I’m confused about health care. And I was hoping to get some straight answers in last night’s presidential debate. But, even though Mitt Romney was the decided winner according to post-debate polls, he still didn’t give us a clear idea of how he was going to fix our very broken $2.8 trillion healthcare system.
Healthcare is a top concern for voters come November 6, but you wouldn’t know that based on last night’s debate. This was the opportunity for both candidates to clearly and succinctly state their position and their policies. And while Obama may have been able to get away with generalizing his more (simply because most of us already know the details of Obamacare), Romney should have given us better answers on Medicare, Medicaid and healthcare in general. After all, our healthcare system has been blamed for low wages in our country, decreased security for seniors and a major contributor to our country’s deficit.
But instead, he chose to attack Obama by repeatedly saying the president would cut $716 billion from the Medicare program for the elderly and disabled (the savings based on increases in payments to Medicare’s healthcare providers–and the same ones that Romney’s running mate, Paul Ryan, had originally included in his budget proposal).
What I support is no change for current retirees and near retirees in Medicare, and the president supports taking $716 billion out of that program.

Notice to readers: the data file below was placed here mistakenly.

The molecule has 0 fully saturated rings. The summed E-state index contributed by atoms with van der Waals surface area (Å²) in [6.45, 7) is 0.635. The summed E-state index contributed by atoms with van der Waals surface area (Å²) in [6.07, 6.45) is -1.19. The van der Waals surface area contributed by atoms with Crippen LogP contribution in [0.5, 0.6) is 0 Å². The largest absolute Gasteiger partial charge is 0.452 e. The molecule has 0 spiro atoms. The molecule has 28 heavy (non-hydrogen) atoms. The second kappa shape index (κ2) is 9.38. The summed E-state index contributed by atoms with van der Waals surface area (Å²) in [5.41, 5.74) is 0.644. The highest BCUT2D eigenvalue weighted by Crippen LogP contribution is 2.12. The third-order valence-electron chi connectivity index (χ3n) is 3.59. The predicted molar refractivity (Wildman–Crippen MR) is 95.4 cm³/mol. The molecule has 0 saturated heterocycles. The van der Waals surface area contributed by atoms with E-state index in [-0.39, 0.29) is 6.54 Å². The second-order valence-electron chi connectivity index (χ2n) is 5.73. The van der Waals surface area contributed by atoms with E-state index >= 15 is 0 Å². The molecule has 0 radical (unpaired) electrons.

Romney also refused to directly answer anything about his proposed voucher system–something that is also very confusing. How exactly are we going to convert Medicare from a guaranteed system to a voucher payment-like system? That just leaves so many unanswered questions. And even after moderator Jim Lehrer (who clearly needs to go back to Moderating 101) asked him about this, Romney still skirted the issue.
Then…after he touted Romneycare (which is only more confusing because that’s not something he plans to continue nationwide), Romney finally scored some points on healthcare–and in the debate overall–when he suggested that both parties need to work together:
I like the way we did it in Massachusetts. I like the fact that in my state, we had Republicans and Democrats come together and work together. What you did instead was to push through a plan without a single Republican vote.
Still. Neither candidate seized the opportunity to win over voters with their stance on healthcare. Like, all we want to know is: How is this going to affect us? How much will this cost or save us? And what kind of health care can we expect?
But, like I said, the debate just left me even more confused.
And Dr. Arthur Kellermann, a health policy expert at the Rand Corporation told Reuters that he agrees:
I would be hard-pressed to think that anyone watching would come away with a clear sense, either of what each candidate would do, or what the implications of those policies would be.
Tell us…what did you think of the debate? Are you confused too?